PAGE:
India Inc needs to think big and bold, push investments: Vivek Joshi, Ministry of Finance

MUMBAI: India needs a new cycle of private investment and banks may be required to reassess whether their growth should also include “handholding support” for project conceptualisation and structuring,” said Vivek Joshi, Secretary, Department of Financial Services, Ministry of Finance.

“The need of the hour is to think big and to think bold while ensuring that execution remains timely and robust. It is not easy but can be done and India is seeing this more frequently now,” Joshi said at a conclave organised by State Bank of India on Wednesday.

Highlighting the government’s focus on fostering capital expenditure and new investment in the economy, Joshi called for a pull in “one direction” from the three key players in capital expenditure and investment – private sector entrepreneurs, bankers, and the government.

“Banks delivered very good performance in FY23 as also in first half of FY24, strengthening capital and other key ratios, gearing up to attain scale to finance multiple large value projects/capex and ambitious transition to clean/green energy and mobility,” SBI‘s chairman Dinesh Khara said.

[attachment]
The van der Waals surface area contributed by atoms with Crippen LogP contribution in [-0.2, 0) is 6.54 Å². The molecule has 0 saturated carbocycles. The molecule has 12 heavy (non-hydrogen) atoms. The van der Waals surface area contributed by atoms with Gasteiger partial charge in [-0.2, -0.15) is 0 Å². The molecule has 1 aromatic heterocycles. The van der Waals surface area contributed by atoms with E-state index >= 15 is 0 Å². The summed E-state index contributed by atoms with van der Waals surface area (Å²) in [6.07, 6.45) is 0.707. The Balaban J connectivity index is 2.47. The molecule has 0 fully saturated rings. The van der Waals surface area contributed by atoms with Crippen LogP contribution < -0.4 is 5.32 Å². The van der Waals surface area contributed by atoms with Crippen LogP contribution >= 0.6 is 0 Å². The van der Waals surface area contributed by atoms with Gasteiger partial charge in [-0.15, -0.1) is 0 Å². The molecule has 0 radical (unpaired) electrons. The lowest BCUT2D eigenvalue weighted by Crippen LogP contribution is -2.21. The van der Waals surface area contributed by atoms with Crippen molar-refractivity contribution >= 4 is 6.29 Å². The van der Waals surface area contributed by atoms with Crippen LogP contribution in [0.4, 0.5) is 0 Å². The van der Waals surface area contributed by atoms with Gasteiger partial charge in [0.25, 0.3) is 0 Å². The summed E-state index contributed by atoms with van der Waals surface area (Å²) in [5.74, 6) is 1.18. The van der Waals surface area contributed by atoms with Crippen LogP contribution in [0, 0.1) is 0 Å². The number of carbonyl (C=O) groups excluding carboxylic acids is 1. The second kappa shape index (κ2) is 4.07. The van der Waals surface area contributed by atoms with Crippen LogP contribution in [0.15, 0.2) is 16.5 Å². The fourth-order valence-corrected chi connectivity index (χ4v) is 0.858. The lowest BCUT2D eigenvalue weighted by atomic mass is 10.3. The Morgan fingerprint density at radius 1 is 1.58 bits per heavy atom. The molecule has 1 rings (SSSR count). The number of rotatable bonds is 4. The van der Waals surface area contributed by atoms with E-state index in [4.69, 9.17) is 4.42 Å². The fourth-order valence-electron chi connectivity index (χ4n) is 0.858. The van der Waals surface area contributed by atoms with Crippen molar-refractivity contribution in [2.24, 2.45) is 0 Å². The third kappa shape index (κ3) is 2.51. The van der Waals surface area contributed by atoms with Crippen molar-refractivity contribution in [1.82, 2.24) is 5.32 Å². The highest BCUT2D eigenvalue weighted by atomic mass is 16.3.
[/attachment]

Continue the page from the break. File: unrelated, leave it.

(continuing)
India’s GDP growth surprised on the upside in Jul-Sep, clocking in at 7.6% versus the Reserve Bank of India’s estimate of 6.5%. The robust growth, however, was driven by government spending and an uptick in manufacturing, while private investment was relatively subdued.

Underlining the key need for employment generation, Joshi, said that small-ticket loans must grow faster. He also called upon private sector banks to contribute more towards carrying out the government’s welfare schemes.

“Schemes such as PMJDY, PMSGY, PMJJBY, PM Vishwakarma etc, have contributed significantly. But these have been primarily carried out by the public sector banks. We certainly look forward to leadership and initiative from private banks in this direction as well,” he said.Amid growing incidents of cyber-frauds and ‘deepfakes’, Joshi said that Indian financial institutions, particularly banks, must move up a notch on cyber-security and improve stress-testing of cyber risks.

“Banks in Europe and Singapore have already initiated such steps in this direction and banks in India also need to take appropriate steps,” he said, pointing out that repeated instances of cyber frauds could erode customer confidence.

The senior Finance Ministry official also said that while convention lenders had been compelled to re-evaluate roles and collaborate with fintechs, there was scope for further improvement in banking, financial products and differentiated banking needs.

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